It’s not like I’m going around peeing on your crosses and pooping in your pews, I’m getting together with my family for the sake of getting together with my family. It brings back a lot of the warm fuzzies from childhood.
    Oh sky cake… Why are you so delicious?

  7. POSTED BY profwilliams  |  December 09, 2009 @ 1:51 pm

    King, yours is an appropriate, respectful position.
    You enjoy a day of togetherness without ANY of the “holiday” activities- trees, presents, Santa, Elves, Rudolph, etc.
    My problem is when you celebrate the religious holiday as a non-religious holiday and choose which parts of it you will enjoy– everything except the birth of Jesus.
    Is Easter is just a day a bunny comes around??
    How about a Passover Seder Plate with pizza, because we like the idea of a plate, but don’t like the religious part– and the kids LOVE PIZZA!!

  8. POSTED BY Sandy  |  December 09, 2009 @ 2:15 pm

    Prof, thanks for the laugh! That was really funny. Now THAT’S a Sedar Plate !

  9. POSTED BY PAZ  |  December 09, 2009 @ 3:24 pm

    I could use some skycake right now.

  10. POSTED BY Kristen Kemp  |  December 09, 2009 @ 4:09 pm

    We celebrate Christmas. Religion is deeply personal. Whatever Georgette’s family decides to do is her choice. However I decide to celebrate it is mine.

  11. POSTED BY BaristaPet  |  December 09, 2009 @ 4:19 pm

    Is this a free country? Ridiculus religious pretention just frustrates me. I am a Christian, if you want to enjoy a Christian celebration -please do. have presents, sing carols, get together with family. Love, laugh and enjoy. Surely any true Christian would not deny anyone that?

  12. POSTED BY profwilliams  |  December 09, 2009 @ 4:40 pm

    B-pet, Ah, how is it “Ridiculus religious pretention” to view a RELIGIOUS holiday as well, religious?
    All that “He is Risen” stuff at Easter must drive you nuts too. I mean we all know Easter is about BUNNIES!!
    And Kristen, you are wrong.
    Religious celebrations have specific meanings and commemorate specific events. It is not a pick and choose matter– that’s whole point of it, isn’t it?
    Again, will Jewish folk have no problem with my Pizza filled Seder Plate? I mean, it’s a free Country, right?
    And funny, my family chooses to celebrate Yom Kippur by EATING A FEAST!!! We hate the idea of fasting.
    Do what you want, right? It’s personal.
    It’s America!!
    (Again, if you don’t celebrate Christmas, you can be respectful and appropriate as King wrote above. But you don’t get to pick and choose the aspects of a Religious Holiday that fit your liking. You either believe. Or you don’t.)

  13. POSTED BY Georgette Gilmore  |  December 09, 2009 @ 5:07 pm

    “But you don’t get to pick and choose the aspects of a Religious Holiday that fit your liking. You either believe. Or you don’t.”
    Prof,
    Do you follow all the Christian teachings to the book? I highly doubt it. I’m sure you pick and choose what works for you.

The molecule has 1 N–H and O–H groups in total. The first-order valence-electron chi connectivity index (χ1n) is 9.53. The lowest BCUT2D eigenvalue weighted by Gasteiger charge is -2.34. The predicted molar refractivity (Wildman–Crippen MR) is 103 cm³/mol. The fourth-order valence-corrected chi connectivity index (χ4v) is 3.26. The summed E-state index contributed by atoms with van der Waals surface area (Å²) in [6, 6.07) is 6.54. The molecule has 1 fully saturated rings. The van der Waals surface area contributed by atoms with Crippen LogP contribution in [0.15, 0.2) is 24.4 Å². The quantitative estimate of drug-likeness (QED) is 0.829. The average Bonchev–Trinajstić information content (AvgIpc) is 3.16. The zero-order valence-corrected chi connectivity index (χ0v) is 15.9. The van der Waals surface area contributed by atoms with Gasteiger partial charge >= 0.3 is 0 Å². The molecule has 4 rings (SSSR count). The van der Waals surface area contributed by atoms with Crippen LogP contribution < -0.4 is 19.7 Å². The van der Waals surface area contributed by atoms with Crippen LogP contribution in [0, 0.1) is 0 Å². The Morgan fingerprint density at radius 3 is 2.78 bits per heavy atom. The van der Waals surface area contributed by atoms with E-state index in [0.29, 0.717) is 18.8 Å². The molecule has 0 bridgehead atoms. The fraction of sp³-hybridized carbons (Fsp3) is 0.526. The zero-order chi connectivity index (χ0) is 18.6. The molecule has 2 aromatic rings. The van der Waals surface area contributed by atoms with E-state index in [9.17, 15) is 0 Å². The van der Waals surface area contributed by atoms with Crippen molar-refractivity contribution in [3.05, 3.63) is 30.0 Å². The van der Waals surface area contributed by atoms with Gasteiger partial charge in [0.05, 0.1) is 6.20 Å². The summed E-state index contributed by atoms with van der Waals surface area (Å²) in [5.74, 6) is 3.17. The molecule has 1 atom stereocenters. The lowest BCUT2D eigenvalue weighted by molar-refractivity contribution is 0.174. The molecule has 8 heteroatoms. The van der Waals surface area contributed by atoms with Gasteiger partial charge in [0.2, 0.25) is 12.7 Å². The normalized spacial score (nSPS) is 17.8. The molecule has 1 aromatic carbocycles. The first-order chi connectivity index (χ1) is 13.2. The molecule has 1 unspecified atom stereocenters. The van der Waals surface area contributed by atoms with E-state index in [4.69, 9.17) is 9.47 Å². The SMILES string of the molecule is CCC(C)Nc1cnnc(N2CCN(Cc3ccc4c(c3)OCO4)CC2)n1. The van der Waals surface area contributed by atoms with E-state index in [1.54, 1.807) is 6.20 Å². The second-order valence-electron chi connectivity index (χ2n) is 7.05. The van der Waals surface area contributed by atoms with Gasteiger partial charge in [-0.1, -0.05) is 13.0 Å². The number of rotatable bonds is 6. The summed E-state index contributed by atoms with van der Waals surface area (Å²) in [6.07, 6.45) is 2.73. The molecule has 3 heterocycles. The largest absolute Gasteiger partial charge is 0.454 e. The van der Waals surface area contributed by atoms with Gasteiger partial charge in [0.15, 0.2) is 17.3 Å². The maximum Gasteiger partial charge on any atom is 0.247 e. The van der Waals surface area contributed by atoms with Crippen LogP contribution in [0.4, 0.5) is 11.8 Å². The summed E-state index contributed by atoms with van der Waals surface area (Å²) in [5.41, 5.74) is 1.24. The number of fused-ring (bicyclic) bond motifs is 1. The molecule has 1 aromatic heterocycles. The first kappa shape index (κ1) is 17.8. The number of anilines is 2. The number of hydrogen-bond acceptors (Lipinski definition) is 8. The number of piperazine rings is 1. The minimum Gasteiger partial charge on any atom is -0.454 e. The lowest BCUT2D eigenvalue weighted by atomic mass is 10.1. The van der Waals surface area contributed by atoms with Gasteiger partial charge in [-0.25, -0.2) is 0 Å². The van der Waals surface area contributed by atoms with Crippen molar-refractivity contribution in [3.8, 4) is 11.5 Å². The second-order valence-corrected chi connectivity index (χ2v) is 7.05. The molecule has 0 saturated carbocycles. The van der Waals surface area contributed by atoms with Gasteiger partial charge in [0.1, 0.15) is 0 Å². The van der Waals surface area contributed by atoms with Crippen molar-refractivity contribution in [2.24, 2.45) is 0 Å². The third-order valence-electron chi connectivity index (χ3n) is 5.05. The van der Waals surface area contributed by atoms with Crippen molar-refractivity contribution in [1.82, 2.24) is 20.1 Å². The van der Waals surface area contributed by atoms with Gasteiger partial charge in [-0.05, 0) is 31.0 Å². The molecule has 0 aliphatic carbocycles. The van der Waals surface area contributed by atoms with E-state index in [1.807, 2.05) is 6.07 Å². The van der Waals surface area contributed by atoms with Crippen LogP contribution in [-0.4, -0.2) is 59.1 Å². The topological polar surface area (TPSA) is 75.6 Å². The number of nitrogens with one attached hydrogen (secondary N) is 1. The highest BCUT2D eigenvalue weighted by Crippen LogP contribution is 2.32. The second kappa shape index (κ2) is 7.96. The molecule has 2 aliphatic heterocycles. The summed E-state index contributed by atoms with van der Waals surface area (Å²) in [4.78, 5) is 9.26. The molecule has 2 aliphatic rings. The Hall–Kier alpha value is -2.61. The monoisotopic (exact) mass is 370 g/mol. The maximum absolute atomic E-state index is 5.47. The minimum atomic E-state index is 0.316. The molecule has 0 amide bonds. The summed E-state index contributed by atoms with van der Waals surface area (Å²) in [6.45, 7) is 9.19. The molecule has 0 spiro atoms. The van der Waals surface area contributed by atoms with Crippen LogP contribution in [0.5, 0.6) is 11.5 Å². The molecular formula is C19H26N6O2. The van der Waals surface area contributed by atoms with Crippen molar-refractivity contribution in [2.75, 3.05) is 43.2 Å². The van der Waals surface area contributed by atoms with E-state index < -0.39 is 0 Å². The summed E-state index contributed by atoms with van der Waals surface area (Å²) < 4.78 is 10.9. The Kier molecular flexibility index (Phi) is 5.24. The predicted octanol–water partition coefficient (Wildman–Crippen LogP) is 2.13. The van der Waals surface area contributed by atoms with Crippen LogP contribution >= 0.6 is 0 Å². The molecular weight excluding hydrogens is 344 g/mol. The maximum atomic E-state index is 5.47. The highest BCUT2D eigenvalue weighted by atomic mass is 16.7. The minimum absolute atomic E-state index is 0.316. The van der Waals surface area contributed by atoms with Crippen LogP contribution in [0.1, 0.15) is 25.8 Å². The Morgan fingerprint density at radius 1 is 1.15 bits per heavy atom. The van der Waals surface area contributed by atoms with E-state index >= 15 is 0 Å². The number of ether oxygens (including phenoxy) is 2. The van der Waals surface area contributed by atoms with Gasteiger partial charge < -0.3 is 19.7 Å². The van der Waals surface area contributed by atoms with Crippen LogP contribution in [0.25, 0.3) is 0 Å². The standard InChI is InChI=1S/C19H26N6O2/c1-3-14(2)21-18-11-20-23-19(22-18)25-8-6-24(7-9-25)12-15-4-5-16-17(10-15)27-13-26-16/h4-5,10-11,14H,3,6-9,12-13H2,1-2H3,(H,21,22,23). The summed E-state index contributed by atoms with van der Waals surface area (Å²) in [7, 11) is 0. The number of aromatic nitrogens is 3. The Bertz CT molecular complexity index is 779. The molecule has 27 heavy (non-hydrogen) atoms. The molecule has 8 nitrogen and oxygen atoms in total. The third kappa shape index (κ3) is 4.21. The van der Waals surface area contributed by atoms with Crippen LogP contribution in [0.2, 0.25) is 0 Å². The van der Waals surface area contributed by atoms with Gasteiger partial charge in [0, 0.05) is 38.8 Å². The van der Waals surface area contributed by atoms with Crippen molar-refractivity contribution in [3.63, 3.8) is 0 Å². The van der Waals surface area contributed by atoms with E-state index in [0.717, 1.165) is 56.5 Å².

And with all your horror about how I choose to celebrate my holiday, maybe you should follow Jesus’ teachings in Matthew 7:1 a bit more.

  14. POSTED BY profwilliams  |  December 09, 2009 @ 5:27 pm

    Georgette,
    No horror here. You obviously expected this when you wrote, “Your head may be spinning around right now.”
    I disagree. That’s all.
    As for Matthew 7:1, I’m not judging. Just asking if you can square this circle.
    I don’t think you can.
    Again, this cannot be news to you as your post clearly suggested that you understand that some will not understand how you can have a non-religious Christmas.
    But know this: You are invited over to my house on Passover to share in our Pizza from our Seder Plate.

  15. POSTED BY CariAnnV  |  December 09, 2009 @ 5:49 pm

    Historically, not too long ago Great Britain made any celebration of Christmas illegal because it was all about drinkin’ and whorin’.
    That being said, culturally in America we celebrate both Jesus and Santa. Some of us celebrate one more than the other, but most of us try to balance it out.
    To completely ignore Jesus from Christmas is as silly as to completely ignore Santa and elves from Christmas.
    I’m grateful we live in this country where was can celebrate as we please, however that makes us feel and that although our neighbors may judge us, they can’t have us arrested, and may even stand up for us in defense if necessary.

  16. POSTED BY profwilliams  |  December 09, 2009 @ 7:44 pm

    Good points Cari,
    However, you recognize that as a religious holiday, one can certainly celebrate the birth of Christ without Santa and Elves, right?
    (Though in modern times we understand Santa, the Elves as parts of the religious celebration.)
    Christmas IS the celebration of Jesus’ birthday– hence the name– CHRISTmas.
    So while it may be comforting to think that you are being “American” in thinking that one can separate the meaning of the holiday from, well the holiday, but you can’t.
    Sure you can do whatever you want– I don’t care. But you cannot offer untruths as truths. I’d prefer, like King above, that if you don’t want the religion, you see the day as one of togetherness- without ANY of the Christmas trappings.
    But the truth is that CHRISTmas is a religious holiday.
    No amount of Santa, elves, lights, or trees can change that.